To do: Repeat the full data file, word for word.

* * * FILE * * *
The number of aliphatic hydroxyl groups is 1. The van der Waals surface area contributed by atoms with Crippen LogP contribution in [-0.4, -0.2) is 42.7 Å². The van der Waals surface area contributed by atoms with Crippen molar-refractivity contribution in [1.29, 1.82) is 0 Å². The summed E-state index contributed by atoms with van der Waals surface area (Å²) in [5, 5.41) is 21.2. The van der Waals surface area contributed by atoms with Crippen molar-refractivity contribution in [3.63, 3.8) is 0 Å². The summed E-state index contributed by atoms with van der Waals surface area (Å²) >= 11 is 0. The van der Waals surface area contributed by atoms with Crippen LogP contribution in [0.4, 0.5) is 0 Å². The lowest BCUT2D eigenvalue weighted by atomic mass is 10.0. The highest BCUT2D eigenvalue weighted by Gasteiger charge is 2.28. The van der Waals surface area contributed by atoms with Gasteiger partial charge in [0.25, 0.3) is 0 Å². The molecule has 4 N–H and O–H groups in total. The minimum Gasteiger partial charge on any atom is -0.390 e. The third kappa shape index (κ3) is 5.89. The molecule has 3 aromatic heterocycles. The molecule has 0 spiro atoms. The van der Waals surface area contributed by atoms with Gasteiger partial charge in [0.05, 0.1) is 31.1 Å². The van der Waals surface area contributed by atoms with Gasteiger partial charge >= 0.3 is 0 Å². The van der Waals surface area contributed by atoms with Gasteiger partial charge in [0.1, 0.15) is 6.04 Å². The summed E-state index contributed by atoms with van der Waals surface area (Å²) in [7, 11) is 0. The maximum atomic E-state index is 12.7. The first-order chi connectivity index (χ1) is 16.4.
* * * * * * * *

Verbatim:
The number of aliphatic hydroxyl groups is 1. The van der Waals surface area contributed by atoms with Crippen LogP contribution in [-0.4, -0.2) is 42.7 Å². The van der Waals surface area contributed by atoms with Crippen molar-refractivity contribution in [1.29, 1.82) is 0 Å². The summed E-state index contributed by atoms with van der Waals surface area (Å²) in [5, 5.41) is 21.2. The van der Waals surface area contributed by atoms with Crippen molar-refractivity contribution in [3.63, 3.8) is 0 Å². The summed E-state index contributed by atoms with van der Waals surface area (Å²) >= 11 is 0. The van der Waals surface area contributed by atoms with Crippen LogP contribution in [0.4, 0.5) is 0 Å². The lowest BCUT2D eigenvalue weighted by atomic mass is 10.0. The highest BCUT2D eigenvalue weighted by Gasteiger charge is 2.28. The van der Waals surface area contributed by atoms with Gasteiger partial charge in [0.25, 0.3) is 0 Å². The molecule has 4 N–H and O–H groups in total. The minimum Gasteiger partial charge on any atom is -0.390 e. The third kappa shape index (κ3) is 5.89. The molecule has 3 aromatic heterocycles. The molecule has 0 spiro atoms. The van der Waals surface area contributed by atoms with Gasteiger partial charge in [0.05, 0.1) is 31.1 Å². The van der Waals surface area contributed by atoms with Gasteiger partial charge >= 0.3 is 0 Å². The van der Waals surface area contributed by atoms with Gasteiger partial charge in [0.1, 0.15) is 6.04 Å². The summed E-state index contributed by atoms with van der Waals surface area (Å²) in [7, 11) is 0. The maximum atomic E-state index is 12.7. The first-order chi connectivity index (χ1) is 16.4.